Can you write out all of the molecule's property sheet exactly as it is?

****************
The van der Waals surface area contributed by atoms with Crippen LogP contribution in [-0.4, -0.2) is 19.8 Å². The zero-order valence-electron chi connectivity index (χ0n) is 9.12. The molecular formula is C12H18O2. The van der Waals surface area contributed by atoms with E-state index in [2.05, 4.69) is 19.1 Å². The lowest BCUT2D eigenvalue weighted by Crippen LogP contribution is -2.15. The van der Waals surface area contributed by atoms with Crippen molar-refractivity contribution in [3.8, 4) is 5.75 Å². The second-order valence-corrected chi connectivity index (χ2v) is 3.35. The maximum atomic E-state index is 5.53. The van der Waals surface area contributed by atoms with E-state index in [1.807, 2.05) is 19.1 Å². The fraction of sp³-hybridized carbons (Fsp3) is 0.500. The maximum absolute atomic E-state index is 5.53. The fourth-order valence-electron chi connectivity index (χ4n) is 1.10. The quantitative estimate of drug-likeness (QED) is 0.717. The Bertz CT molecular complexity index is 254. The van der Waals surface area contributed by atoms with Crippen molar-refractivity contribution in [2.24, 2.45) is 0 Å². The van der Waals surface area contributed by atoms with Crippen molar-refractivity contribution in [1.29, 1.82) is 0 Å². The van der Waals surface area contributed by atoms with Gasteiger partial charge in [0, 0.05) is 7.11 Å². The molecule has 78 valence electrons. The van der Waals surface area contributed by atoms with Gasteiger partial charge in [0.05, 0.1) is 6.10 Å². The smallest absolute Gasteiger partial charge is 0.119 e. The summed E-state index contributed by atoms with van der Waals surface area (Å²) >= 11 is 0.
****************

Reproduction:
The van der Waals surface area contributed by atoms with Crippen LogP contribution in [-0.4, -0.2) is 19.8 Å². The zero-order valence-electron chi connectivity index (χ0n) is 9.12. The molecular formula is C12H18O2. The van der Waals surface area contributed by atoms with E-state index in [2.05, 4.69) is 19.1 Å². The lowest BCUT2D eigenvalue weighted by Crippen LogP contribution is -2.15. The van der Waals surface area contributed by atoms with Crippen molar-refractivity contribution in [3.8, 4) is 5.75 Å². The second-order valence-corrected chi connectivity index (χ2v) is 3.35. The maximum atomic E-state index is 5.53. The van der Waals surface area contributed by atoms with E-state index in [1.807, 2.05) is 19.1 Å². The fraction of sp³-hybridized carbons (Fsp3) is 0.500. The maximum absolute atomic E-state index is 5.53. The fourth-order valence-electron chi connectivity index (χ4n) is 1.10. The quantitative estimate of drug-likeness (QED) is 0.717. The Bertz CT molecular complexity index is 254. The van der Waals surface area contributed by atoms with Crippen molar-refractivity contribution in [2.24, 2.45) is 0 Å². The van der Waals surface area contributed by atoms with Crippen molar-refractivity contribution in [1.29, 1.82) is 0 Å². The van der Waals surface area contributed by atoms with Gasteiger partial charge in [0, 0.05) is 7.11 Å². The molecule has 78 valence electrons. The van der Waals surface area contributed by atoms with Gasteiger partial charge in [0.05, 0.1) is 6.10 Å². The smallest absolute Gasteiger partial charge is 0.119 e. The summed E-state index contributed by atoms with van der Waals surface area (Å²) >= 11 is 0.